Sister chromatid exchange analysis in patients with psoriasis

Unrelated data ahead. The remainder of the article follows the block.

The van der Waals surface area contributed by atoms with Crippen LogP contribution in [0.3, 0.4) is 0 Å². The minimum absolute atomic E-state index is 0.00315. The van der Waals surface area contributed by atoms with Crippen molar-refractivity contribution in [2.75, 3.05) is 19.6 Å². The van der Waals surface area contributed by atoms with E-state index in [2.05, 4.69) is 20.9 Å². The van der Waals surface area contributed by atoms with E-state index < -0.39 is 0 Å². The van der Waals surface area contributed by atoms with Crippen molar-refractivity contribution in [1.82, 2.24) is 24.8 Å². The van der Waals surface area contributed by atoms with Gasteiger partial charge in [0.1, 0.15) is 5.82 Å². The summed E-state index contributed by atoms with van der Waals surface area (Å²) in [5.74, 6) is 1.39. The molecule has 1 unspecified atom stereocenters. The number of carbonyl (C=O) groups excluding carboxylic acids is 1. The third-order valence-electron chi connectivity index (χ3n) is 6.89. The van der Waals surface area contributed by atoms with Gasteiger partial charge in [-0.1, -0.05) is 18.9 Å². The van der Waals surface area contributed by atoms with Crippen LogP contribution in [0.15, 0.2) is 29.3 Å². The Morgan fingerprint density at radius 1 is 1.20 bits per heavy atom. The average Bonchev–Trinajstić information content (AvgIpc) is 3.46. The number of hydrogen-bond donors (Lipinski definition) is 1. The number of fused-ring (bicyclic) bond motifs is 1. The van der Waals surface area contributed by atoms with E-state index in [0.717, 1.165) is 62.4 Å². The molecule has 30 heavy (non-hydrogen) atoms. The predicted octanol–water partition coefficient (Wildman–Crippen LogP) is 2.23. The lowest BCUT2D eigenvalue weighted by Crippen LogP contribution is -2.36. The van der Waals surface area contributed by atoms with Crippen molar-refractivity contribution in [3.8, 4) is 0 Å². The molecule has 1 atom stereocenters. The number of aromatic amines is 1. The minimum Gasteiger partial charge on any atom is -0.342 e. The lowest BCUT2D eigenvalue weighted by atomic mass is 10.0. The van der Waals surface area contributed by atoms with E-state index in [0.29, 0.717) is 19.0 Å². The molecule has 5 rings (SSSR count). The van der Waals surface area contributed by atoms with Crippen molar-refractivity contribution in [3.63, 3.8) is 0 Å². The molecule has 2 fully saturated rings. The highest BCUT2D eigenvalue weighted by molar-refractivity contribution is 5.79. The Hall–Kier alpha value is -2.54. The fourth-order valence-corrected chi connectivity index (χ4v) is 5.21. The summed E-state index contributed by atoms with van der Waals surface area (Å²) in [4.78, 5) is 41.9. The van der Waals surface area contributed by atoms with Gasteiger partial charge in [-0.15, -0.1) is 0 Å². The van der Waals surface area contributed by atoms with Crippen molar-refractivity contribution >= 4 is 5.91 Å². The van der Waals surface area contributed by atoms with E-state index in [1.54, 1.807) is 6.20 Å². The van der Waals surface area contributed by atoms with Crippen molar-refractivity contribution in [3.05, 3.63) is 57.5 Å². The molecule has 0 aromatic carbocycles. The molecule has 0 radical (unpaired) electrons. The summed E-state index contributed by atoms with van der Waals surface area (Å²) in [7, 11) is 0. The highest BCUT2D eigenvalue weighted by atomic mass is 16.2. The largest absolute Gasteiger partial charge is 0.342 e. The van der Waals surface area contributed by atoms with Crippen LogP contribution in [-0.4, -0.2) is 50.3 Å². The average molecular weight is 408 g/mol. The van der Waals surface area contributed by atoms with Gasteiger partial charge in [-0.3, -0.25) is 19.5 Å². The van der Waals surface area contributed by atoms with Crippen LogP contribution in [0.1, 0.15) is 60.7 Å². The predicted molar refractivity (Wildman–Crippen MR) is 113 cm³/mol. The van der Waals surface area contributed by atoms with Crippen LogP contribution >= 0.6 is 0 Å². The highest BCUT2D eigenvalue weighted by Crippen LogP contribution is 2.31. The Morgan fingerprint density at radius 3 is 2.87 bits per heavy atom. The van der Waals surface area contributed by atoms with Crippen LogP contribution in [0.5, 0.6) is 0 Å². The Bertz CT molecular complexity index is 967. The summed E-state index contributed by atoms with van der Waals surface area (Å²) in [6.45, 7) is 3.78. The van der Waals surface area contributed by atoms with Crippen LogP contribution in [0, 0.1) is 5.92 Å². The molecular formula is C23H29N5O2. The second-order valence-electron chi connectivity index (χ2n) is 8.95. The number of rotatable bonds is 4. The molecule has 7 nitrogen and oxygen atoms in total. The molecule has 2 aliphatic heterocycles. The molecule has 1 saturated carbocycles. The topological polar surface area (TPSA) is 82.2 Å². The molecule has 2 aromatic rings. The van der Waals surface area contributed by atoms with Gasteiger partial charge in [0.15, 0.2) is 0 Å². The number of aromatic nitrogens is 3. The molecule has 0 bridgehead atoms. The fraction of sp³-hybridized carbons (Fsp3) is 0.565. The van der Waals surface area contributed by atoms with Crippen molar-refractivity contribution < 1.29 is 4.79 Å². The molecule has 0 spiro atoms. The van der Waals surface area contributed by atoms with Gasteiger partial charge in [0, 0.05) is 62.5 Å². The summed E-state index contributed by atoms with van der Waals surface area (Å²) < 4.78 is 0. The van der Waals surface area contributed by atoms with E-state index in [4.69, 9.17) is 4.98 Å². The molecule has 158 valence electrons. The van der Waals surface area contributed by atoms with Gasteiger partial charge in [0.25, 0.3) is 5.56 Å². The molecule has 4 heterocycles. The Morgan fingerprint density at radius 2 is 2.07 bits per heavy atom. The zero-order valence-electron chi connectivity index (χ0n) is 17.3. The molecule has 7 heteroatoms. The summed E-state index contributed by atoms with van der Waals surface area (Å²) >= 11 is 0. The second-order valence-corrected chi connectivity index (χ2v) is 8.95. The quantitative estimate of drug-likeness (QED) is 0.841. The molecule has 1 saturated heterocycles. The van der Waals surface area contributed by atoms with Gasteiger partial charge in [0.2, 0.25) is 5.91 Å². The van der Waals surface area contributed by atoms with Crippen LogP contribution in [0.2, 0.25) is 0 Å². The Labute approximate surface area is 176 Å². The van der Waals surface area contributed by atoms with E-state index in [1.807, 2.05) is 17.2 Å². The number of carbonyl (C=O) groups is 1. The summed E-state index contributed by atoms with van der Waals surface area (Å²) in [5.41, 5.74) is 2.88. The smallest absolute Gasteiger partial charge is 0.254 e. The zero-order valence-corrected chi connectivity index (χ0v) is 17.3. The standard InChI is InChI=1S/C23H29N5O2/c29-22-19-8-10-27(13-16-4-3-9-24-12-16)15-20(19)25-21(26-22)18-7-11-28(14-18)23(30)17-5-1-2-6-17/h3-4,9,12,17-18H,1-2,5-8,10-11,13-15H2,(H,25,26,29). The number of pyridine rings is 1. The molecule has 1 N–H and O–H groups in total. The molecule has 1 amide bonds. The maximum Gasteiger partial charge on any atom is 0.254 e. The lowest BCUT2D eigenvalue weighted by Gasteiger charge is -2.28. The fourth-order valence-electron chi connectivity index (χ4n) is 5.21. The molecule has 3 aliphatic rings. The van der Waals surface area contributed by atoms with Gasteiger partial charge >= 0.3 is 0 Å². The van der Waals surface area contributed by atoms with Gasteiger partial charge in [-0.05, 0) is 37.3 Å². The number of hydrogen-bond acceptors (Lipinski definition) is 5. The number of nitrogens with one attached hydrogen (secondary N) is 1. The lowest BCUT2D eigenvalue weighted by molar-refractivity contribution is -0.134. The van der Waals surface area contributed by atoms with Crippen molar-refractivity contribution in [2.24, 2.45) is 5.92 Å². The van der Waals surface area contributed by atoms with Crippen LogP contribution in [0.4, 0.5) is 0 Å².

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Psoriasis is a common, chronic inflammatory skin disease with unknown aetiology. An increased reactive oxygen species (ROS) and insufficient antioxidant activity have been determined in psoriatic lesions. The analysis of sister chromatid exchange (SCE) is a cytogenetic technique used to show DNA damage caused by an exchange of DNA fragments between sister chromatids. The study aimed to determine the rates of SCE in psoriatic patients (17 female and 19 male) and healthy controls (15 female and 15 male) as well as superoxide dismutase (SOD), glutathione peroxidase (GP) and catalase (CAT) activity in both groups. We found significantly higher SCE rates in the patients (P < 0.00001). In addition, statistically significant decreased levels of erythrocyte SOD and CAT activities were noted in the patients(P < 0.001 and P < 0.05 respectively). Furthermore, a statistically significant increased erythrocyte GP activity was found in the psoriasis group (P < 0.05). Our results indicate that chromosomal instability may play an important part in the aetiology of psoriasis. In addition, the results support the hypothesis of an imbalance in the oxidant-antioxidant system in psoriasis.

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